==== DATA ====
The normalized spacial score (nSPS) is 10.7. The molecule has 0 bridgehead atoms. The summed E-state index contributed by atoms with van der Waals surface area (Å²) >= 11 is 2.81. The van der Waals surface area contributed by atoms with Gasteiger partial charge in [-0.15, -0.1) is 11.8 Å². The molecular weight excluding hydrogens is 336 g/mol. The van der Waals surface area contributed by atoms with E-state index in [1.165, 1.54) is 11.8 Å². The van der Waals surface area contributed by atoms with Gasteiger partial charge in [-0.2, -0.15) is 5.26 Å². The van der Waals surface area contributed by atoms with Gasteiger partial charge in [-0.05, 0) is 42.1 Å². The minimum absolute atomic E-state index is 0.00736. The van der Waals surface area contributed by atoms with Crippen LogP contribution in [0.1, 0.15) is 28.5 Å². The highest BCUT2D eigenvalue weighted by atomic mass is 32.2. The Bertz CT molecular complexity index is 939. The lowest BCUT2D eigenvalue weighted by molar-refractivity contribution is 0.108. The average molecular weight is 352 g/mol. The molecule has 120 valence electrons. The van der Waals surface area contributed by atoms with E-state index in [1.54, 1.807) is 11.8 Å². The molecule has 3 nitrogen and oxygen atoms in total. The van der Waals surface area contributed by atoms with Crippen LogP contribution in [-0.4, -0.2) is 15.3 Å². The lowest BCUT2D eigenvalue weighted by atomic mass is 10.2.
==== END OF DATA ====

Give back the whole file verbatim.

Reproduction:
The normalized spacial score (nSPS) is 10.7. The molecule has 0 bridgehead atoms. The summed E-state index contributed by atoms with van der Waals surface area (Å²) >= 11 is 2.81. The van der Waals surface area contributed by atoms with Gasteiger partial charge in [-0.15, -0.1) is 11.8 Å². The molecular weight excluding hydrogens is 336 g/mol. The van der Waals surface area contributed by atoms with E-state index in [1.165, 1.54) is 11.8 Å². The van der Waals surface area contributed by atoms with Gasteiger partial charge in [-0.2, -0.15) is 5.26 Å². The van der Waals surface area contributed by atoms with Gasteiger partial charge in [-0.05, 0) is 42.1 Å². The minimum absolute atomic E-state index is 0.00736. The van der Waals surface area contributed by atoms with Crippen LogP contribution in [0.1, 0.15) is 28.5 Å². The highest BCUT2D eigenvalue weighted by atomic mass is 32.2. The Bertz CT molecular complexity index is 939. The lowest BCUT2D eigenvalue weighted by molar-refractivity contribution is 0.108. The average molecular weight is 352 g/mol. The molecule has 120 valence electrons. The van der Waals surface area contributed by atoms with E-state index in [1.54, 1.807) is 11.8 Å². The molecule has 3 nitrogen and oxygen atoms in total. The van der Waals surface area contributed by atoms with Crippen LogP contribution in [-0.4, -0.2) is 15.3 Å². The lowest BCUT2D eigenvalue weighted by atomic mass is 10.2.